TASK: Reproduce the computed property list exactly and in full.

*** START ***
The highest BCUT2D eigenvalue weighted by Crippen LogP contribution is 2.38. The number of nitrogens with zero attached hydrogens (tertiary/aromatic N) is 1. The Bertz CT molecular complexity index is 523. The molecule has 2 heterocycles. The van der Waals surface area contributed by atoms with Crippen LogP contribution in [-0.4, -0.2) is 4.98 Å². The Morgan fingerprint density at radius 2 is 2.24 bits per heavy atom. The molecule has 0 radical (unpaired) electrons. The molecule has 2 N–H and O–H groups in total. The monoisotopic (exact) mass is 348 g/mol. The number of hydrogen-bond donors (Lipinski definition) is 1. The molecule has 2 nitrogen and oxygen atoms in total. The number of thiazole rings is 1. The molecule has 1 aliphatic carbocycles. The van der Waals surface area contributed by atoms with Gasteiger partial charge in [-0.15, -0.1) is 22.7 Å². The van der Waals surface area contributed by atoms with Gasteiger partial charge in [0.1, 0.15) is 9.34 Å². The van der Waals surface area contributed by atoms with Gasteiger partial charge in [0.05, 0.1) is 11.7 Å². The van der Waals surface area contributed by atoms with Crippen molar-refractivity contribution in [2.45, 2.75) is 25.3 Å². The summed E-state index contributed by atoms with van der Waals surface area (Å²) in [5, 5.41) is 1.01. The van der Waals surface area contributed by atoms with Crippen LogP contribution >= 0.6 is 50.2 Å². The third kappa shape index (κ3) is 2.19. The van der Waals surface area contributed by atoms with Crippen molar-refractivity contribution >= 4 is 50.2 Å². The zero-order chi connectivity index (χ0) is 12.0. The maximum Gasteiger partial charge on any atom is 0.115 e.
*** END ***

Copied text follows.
The highest BCUT2D eigenvalue weighted by Crippen LogP contribution is 2.38. The number of nitrogens with zero attached hydrogens (tertiary/aromatic N) is 1. The Bertz CT molecular complexity index is 523. The molecule has 2 heterocycles. The van der Waals surface area contributed by atoms with Crippen LogP contribution in [-0.4, -0.2) is 4.98 Å². The Morgan fingerprint density at radius 2 is 2.24 bits per heavy atom. The molecule has 0 radical (unpaired) electrons. The molecule has 2 N–H and O–H groups in total. The monoisotopic (exact) mass is 348 g/mol. The number of hydrogen-bond donors (Lipinski definition) is 1. The molecule has 2 nitrogen and oxygen atoms in total. The number of thiazole rings is 1. The molecule has 1 aliphatic carbocycles. The van der Waals surface area contributed by atoms with Gasteiger partial charge in [-0.15, -0.1) is 22.7 Å². The van der Waals surface area contributed by atoms with Gasteiger partial charge in [0.1, 0.15) is 9.34 Å². The van der Waals surface area contributed by atoms with Gasteiger partial charge in [0.05, 0.1) is 11.7 Å². The van der Waals surface area contributed by atoms with Crippen molar-refractivity contribution in [2.45, 2.75) is 25.3 Å². The summed E-state index contributed by atoms with van der Waals surface area (Å²) in [5, 5.41) is 1.01. The van der Waals surface area contributed by atoms with Crippen LogP contribution >= 0.6 is 50.2 Å². The third kappa shape index (κ3) is 2.19. The van der Waals surface area contributed by atoms with Crippen molar-refractivity contribution >= 4 is 50.2 Å². The zero-order chi connectivity index (χ0) is 12.0. The maximum Gasteiger partial charge on any atom is 0.115 e.